During her time in Ærria – the hidden dimension of Non-Existence – Vivian Amberville confronted with many a challenge. Some of these challenges, implicitly, included one or more of the following: a) believing that what her eyes and ears were telling her had not been the result of a psychedelic drug; b) accepting that she had, indeed, originated from Planet Teapot; and c) accepting the jarring, mind-boggling and completely unavoidable cultural shock.
For a civilization capable of directly influencing the fabric of reality, the Alariankind entertained rather bizarre concerns. One would have expected that for the average Alarian, the greatest mystery of the universe revolved around questions like:
What is the purpose of life?
What happens after death?
Or, how much wood would a woodchuck chuck if a woodchuck could chuck wood?
The Alarians, however, often found themselves preoccupied by an even greater mystery: what lay under a Tuuk’tan’s loincloth?
The Alarians didn’t care about big questions. Heck, they dealt with them on a regular basis. To the being capable of weaving threads of influence into the fabric of the cosmos, pondering life’s greatest mysteries felt like “bringing your work home”. Totally uncool, bro!
If given a numbered list, the origin and purpose of life and the universe would only sit under number 42 in point of importance, with little chance of climbing higher. Not with questions such as: “Am I going to be wealthy?” and “Will I ever find a consort?” occupying more pressing positions (2 and 6, respectively). In that regard, the Alarians were not much different than humans.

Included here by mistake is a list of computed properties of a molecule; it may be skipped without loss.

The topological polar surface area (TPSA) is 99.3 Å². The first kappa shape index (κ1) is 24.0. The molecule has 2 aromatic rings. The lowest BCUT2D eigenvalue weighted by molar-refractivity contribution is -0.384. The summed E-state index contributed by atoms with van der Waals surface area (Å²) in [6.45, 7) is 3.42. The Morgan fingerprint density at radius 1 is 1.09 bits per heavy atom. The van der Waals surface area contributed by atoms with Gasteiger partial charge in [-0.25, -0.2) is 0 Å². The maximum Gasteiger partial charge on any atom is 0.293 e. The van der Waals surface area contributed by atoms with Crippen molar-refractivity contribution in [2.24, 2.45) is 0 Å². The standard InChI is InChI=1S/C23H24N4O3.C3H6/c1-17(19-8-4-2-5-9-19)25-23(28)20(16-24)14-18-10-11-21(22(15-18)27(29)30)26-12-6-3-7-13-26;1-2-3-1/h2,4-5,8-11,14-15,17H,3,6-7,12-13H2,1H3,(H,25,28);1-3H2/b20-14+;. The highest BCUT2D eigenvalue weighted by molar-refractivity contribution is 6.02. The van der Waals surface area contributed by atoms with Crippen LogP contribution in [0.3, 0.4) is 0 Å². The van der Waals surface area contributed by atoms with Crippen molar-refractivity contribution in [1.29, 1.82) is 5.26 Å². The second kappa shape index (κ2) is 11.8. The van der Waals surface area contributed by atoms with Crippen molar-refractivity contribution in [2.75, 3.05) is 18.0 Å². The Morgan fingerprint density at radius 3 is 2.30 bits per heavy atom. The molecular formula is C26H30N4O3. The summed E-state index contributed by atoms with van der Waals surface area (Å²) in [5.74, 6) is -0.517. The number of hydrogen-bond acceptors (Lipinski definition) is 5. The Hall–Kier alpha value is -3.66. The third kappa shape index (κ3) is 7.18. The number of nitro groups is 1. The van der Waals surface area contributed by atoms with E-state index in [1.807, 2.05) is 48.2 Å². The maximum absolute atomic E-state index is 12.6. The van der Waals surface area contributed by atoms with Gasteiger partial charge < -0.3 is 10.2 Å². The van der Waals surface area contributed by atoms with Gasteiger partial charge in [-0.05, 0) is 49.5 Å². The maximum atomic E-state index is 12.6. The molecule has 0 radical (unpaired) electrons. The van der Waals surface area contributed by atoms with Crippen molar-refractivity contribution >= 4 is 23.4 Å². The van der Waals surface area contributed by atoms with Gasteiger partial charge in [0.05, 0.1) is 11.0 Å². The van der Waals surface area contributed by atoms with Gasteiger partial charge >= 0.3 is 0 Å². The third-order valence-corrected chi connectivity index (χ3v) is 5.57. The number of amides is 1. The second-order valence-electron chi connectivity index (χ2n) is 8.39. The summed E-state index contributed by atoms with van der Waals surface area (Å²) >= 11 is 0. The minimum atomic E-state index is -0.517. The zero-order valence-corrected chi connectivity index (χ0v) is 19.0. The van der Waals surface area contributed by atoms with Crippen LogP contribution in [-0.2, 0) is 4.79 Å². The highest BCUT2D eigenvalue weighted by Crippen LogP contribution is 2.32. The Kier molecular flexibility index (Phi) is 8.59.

But what exactly did lie under a Tuuk’tan’s loincloth? Why would a lowly beast of questionable intelligence feel the need to hide their genitalia from unsuspecting onlookers? Did it have anything to do with the metaphorical censoring of an otherwise-adult fantasy world due to the last-minute inclusion of a younger audience? Could it be that the absence of loincloth-wearing in creatures that walk around butt-naked could prevent filming crews from shooting big screen adaptations? Why should imaginary creatures wear clothes? Cui bono fuisset?Who would benefit from loincloth enforcement?
The more she thought about it, the more Vivian Amberville felt her world had stopped making sense. Who decided all these things? Who made all these rules? Why the loincloth?
It was a strange feeling indeed, but at times Vivian felt like she didn’t even have control over herself. It was like an invisible hand in the sky had been writing her life’s story for as long as she could remember; a hand that incidentally had decided the Tuuk’ta’ne were going to wear loincloths and that was that.
As for the biggest question in Alarian ethos – what lay under a Tuuk’tan’s loincloth? – one possible answer could be: the mighty protruding member of the Editor’s Cut.